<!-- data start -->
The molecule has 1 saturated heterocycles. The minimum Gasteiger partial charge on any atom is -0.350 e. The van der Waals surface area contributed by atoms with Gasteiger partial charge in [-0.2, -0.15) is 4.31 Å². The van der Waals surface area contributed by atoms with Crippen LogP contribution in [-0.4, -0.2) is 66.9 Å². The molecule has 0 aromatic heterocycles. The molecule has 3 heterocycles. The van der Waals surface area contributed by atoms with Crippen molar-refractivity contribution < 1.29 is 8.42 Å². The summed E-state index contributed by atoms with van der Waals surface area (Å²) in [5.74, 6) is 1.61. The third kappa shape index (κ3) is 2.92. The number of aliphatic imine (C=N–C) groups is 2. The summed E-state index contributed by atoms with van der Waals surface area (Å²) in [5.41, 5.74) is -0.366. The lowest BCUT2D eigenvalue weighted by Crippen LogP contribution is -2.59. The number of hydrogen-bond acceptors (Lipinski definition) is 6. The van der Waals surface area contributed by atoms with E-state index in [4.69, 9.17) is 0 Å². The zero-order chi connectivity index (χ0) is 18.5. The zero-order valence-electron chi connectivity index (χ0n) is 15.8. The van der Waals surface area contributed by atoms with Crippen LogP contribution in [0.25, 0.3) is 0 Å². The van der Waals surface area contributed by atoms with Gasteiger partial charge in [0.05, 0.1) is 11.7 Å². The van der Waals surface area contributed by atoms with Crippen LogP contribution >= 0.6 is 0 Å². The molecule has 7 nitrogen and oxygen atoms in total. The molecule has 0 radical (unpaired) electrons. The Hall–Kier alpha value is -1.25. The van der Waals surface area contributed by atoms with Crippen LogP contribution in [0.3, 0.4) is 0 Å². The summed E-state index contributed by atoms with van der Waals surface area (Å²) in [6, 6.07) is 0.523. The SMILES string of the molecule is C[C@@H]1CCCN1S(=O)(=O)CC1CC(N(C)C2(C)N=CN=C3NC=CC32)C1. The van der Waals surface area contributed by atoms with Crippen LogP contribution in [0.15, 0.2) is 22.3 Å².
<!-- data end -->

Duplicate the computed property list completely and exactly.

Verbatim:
The molecule has 1 saturated heterocycles. The minimum Gasteiger partial charge on any atom is -0.350 e. The van der Waals surface area contributed by atoms with Gasteiger partial charge in [-0.2, -0.15) is 4.31 Å². The van der Waals surface area contributed by atoms with Crippen LogP contribution in [-0.4, -0.2) is 66.9 Å². The molecule has 0 aromatic heterocycles. The molecule has 3 heterocycles. The van der Waals surface area contributed by atoms with Crippen molar-refractivity contribution < 1.29 is 8.42 Å². The summed E-state index contributed by atoms with van der Waals surface area (Å²) in [5.74, 6) is 1.61. The third kappa shape index (κ3) is 2.92. The number of aliphatic imine (C=N–C) groups is 2. The summed E-state index contributed by atoms with van der Waals surface area (Å²) in [5.41, 5.74) is -0.366. The lowest BCUT2D eigenvalue weighted by Crippen LogP contribution is -2.59. The number of hydrogen-bond acceptors (Lipinski definition) is 6. The van der Waals surface area contributed by atoms with E-state index in [4.69, 9.17) is 0 Å². The zero-order chi connectivity index (χ0) is 18.5. The zero-order valence-electron chi connectivity index (χ0n) is 15.8. The van der Waals surface area contributed by atoms with Crippen LogP contribution in [0.25, 0.3) is 0 Å². The van der Waals surface area contributed by atoms with Gasteiger partial charge in [0.05, 0.1) is 11.7 Å². The van der Waals surface area contributed by atoms with Crippen LogP contribution >= 0.6 is 0 Å². The molecule has 7 nitrogen and oxygen atoms in total. The molecule has 0 radical (unpaired) electrons. The Hall–Kier alpha value is -1.25. The van der Waals surface area contributed by atoms with Crippen LogP contribution in [0.3, 0.4) is 0 Å². The summed E-state index contributed by atoms with van der Waals surface area (Å²) in [6, 6.07) is 0.523. The SMILES string of the molecule is C[C@@H]1CCCN1S(=O)(=O)CC1CC(N(C)C2(C)N=CN=C3NC=CC32)C1. The van der Waals surface area contributed by atoms with Crippen LogP contribution in [0.15, 0.2) is 22.3 Å².